That year, we all had nifty golf shoes

'Tis the 90th anniversary of the Maine Hunting Shoe, and the business and fame that it brought to my boyhood neighbor Mr. L.L. Bean. I hear sales are good in dear old Freeport, Maine, although the town has, I think, but one person living there now who also lived there when I did. Here's my 90th birthday yarn to make the anniversary a complete success:

The biography of L.L. Bean on video, produced by Jeff Dobbs and voiced well by good Jack Perkins, does not include mention of Raymond Stowell, an oversight proving only that Raymond is lost in the years. When Mr. Bean first mailed a catalog, Raymond was his buyer and also a dependable adviser who kept the business from making many mistakes.

Raymond was a World War I veteran, and had been gassed. His brother John died in Raymond's arms, wounded in battle, and the Legion Post in Freeport was the John Arthur Stowell Post. As buyer, Raymond also pulled the string when L.L. wanted to trap shoot, and on the committee they washed dishes together after a Masonic supper. Raymond was more than just a buyer.

The volume of mail for Bean was huge, and required many clerks. Orders were routed in one direction, anything else was screened and passed along for attention. Whatever was left went to Mr. Bean and he'd give it to Raymond Stowell. One day he said, "Here, Ray, let's see what you can do with this one!" It was a personal letter, handwritten, to Mr. Bean from the artist George Petty.

If you don't remember, Mr. Petty painted those "girlie" pictures for Esquire magazine, and was known across the country for them. Mr. Bean didn't know who he was, but Raymond said he'd heard the name.

The letter read about like this:

Dear Mr. Bean,

You make footwear for everybody except us golfers. Why don't you offer a good golfing shoe? Enclosed is my suggestion. When you make such a shoe, this is my order for two pairs. Foot tracing enclosed for size.

George Petty

The enclosure was an oil painting of a pair of shoes, done with every talent of the artist, as if Da Vinci were back to redo "La Gioconda." L.L. said, "That's the most beautiful work of art I ever clapped an eye to!"

There was no problem about making Petty's shoe. Raymond sent the letter and the painting to the Bay State Shoe Co. with a note, "Can you do? If so, make me two dozen size 10-D. LLB." The Bay State people were already making Bean several other specialty items. So within a week came a box with two dozen Petty golf shoes, and Raymond asked L.L. how much they should bill Petty for two pairs.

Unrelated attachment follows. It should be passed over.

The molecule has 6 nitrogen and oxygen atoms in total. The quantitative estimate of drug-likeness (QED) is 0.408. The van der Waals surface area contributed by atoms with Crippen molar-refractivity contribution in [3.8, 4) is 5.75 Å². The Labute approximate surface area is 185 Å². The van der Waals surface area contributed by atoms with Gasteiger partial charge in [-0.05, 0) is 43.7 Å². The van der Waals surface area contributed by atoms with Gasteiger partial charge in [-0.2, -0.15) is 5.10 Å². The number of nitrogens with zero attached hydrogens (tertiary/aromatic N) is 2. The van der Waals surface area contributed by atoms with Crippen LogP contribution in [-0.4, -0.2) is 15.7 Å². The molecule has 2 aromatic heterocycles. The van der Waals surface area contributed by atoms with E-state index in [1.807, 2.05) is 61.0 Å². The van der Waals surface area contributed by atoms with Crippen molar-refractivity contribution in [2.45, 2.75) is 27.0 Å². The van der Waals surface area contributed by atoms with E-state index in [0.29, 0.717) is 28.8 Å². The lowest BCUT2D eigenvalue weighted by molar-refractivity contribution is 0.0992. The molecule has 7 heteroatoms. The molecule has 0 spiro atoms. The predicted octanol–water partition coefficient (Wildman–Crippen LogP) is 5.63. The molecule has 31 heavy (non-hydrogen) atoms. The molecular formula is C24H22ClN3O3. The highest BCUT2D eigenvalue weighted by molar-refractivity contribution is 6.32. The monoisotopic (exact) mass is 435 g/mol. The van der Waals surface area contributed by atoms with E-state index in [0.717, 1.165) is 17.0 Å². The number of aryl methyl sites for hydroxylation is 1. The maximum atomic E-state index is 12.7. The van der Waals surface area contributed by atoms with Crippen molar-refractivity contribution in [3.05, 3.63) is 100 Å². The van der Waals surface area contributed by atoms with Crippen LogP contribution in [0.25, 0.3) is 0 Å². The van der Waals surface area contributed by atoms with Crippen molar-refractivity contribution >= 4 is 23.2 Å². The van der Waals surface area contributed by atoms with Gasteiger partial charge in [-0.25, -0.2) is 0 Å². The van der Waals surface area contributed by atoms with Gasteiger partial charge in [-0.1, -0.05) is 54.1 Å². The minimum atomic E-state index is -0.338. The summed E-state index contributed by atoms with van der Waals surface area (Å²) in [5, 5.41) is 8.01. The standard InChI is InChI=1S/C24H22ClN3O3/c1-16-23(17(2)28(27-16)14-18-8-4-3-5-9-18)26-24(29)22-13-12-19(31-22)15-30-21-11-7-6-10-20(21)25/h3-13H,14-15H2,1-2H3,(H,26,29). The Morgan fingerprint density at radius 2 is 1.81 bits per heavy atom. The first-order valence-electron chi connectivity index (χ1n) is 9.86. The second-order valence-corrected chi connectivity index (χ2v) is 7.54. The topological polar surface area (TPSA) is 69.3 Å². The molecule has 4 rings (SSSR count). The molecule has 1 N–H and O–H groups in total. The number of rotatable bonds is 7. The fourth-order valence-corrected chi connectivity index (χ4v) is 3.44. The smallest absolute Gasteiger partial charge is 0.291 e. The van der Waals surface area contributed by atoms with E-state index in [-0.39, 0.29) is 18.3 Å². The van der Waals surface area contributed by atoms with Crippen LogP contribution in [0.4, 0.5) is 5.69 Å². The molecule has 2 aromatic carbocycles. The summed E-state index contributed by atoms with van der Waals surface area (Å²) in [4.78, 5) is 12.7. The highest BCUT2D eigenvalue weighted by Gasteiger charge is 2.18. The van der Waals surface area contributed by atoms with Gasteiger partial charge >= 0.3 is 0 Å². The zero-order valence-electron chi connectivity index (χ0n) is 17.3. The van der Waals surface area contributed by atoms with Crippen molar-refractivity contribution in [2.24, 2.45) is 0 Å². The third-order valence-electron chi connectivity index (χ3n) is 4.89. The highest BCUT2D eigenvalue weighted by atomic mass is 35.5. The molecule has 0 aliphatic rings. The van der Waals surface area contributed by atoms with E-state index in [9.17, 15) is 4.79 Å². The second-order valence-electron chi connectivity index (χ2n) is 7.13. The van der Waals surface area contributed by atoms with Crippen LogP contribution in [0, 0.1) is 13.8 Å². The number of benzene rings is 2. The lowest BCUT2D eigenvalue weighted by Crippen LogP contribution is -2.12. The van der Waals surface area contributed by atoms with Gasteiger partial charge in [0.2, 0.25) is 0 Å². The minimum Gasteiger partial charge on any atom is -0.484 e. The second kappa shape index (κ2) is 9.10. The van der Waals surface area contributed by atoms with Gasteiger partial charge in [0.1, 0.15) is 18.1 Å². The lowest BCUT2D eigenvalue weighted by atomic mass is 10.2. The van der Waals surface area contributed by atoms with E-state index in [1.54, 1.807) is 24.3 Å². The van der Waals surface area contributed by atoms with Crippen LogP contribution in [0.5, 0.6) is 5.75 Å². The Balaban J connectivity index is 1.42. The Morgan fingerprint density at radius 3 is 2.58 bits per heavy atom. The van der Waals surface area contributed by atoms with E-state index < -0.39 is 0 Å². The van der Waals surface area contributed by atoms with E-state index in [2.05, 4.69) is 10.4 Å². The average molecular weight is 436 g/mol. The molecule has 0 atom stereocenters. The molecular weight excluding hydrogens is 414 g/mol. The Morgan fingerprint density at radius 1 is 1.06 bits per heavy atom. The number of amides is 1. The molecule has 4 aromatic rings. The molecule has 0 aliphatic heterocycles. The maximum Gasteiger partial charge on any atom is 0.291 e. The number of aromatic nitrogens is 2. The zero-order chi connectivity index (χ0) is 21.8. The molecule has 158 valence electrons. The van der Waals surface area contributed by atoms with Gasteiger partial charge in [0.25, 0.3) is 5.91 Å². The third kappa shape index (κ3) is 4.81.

Mr. Bean cogitated. He said, "I suspect price is no object. He's going to show these off and brag that we made 'em for him a-purpose. Would you think 50 smacks too steep? Tell you what: Bill him at $25 a pair and say this price is special to him if we can use his name. Send a release form and postage."

I knew nothing about any of this while it was happening, but heard about it soon afterward. I went into the Bean building and Raymond called to me from his little office. He used to say his office was so small he had to step outside to turn around.

The Warren Block on Freeport's main street, which Mr. Bean bought as his first factory, had a vacant third floor that used to be a theater. It had a full-size stage with dressing rooms, orchestra pit, seating, and a ticket office by the main and only door, which was at the top of the three-story outside stairway. But now the seats were gone, the stage was storage space for leather, and the ticket window was Raymond's office. If you did business with Raymond, you talked through the little round hole in the glass. He called to me through the little round hole and said, "If you're 10-D, gimme $3." I gave him $3. He said, "Go tell Jim Cushing to give you a pair of shoes."

Jim was in charge of the Bean shoe department. Jim said, "Size 10-D, eh? Same size as George Petty!"

That was the summer when you'd see a Freeporter on the street in nifty golf shoes he couldn't afford, and you knew his size was 10-D. Raymond Stowell was a 10-D. It was a beautiful shoe and I wore mine for years and didn't play golf but I never knew if Bean put Petty in his catalog.

Remember, this was long ago, but he did tell me once upon a time, "The best shoe made can be made for $3." Perhaps I should add, "If you know Raymond Stowell."

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